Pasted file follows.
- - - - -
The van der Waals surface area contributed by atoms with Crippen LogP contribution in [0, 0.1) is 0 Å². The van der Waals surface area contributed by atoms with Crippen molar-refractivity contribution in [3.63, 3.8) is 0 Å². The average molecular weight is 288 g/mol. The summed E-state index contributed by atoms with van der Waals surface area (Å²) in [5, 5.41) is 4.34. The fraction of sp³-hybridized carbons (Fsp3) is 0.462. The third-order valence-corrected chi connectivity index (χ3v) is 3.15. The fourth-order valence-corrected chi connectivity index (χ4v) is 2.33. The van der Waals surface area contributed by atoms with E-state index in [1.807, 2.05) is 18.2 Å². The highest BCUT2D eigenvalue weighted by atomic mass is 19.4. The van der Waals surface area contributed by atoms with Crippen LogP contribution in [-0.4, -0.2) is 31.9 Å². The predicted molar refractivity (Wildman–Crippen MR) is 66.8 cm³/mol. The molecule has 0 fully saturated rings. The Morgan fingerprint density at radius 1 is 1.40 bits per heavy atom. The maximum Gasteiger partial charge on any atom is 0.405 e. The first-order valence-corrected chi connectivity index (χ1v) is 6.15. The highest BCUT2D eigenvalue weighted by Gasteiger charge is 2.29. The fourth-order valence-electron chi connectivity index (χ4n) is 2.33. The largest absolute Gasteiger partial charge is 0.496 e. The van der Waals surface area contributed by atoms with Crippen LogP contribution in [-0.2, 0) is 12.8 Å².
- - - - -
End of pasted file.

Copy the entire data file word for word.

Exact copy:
The van der Waals surface area contributed by atoms with Crippen LogP contribution in [0, 0.1) is 0 Å². The van der Waals surface area contributed by atoms with Crippen molar-refractivity contribution in [3.63, 3.8) is 0 Å². The average molecular weight is 288 g/mol. The summed E-state index contributed by atoms with van der Waals surface area (Å²) in [5, 5.41) is 4.34. The fraction of sp³-hybridized carbons (Fsp3) is 0.462. The third-order valence-corrected chi connectivity index (χ3v) is 3.15. The fourth-order valence-corrected chi connectivity index (χ4v) is 2.33. The van der Waals surface area contributed by atoms with E-state index in [1.807, 2.05) is 18.2 Å². The highest BCUT2D eigenvalue weighted by atomic mass is 19.4. The van der Waals surface area contributed by atoms with Crippen LogP contribution in [-0.4, -0.2) is 31.9 Å². The predicted molar refractivity (Wildman–Crippen MR) is 66.8 cm³/mol. The molecule has 0 fully saturated rings. The Morgan fingerprint density at radius 1 is 1.40 bits per heavy atom. The maximum Gasteiger partial charge on any atom is 0.405 e. The first-order valence-corrected chi connectivity index (χ1v) is 6.15. The highest BCUT2D eigenvalue weighted by Gasteiger charge is 2.29. The fourth-order valence-electron chi connectivity index (χ4n) is 2.33. The largest absolute Gasteiger partial charge is 0.496 e. The van der Waals surface area contributed by atoms with Crippen LogP contribution in [-0.2, 0) is 12.8 Å².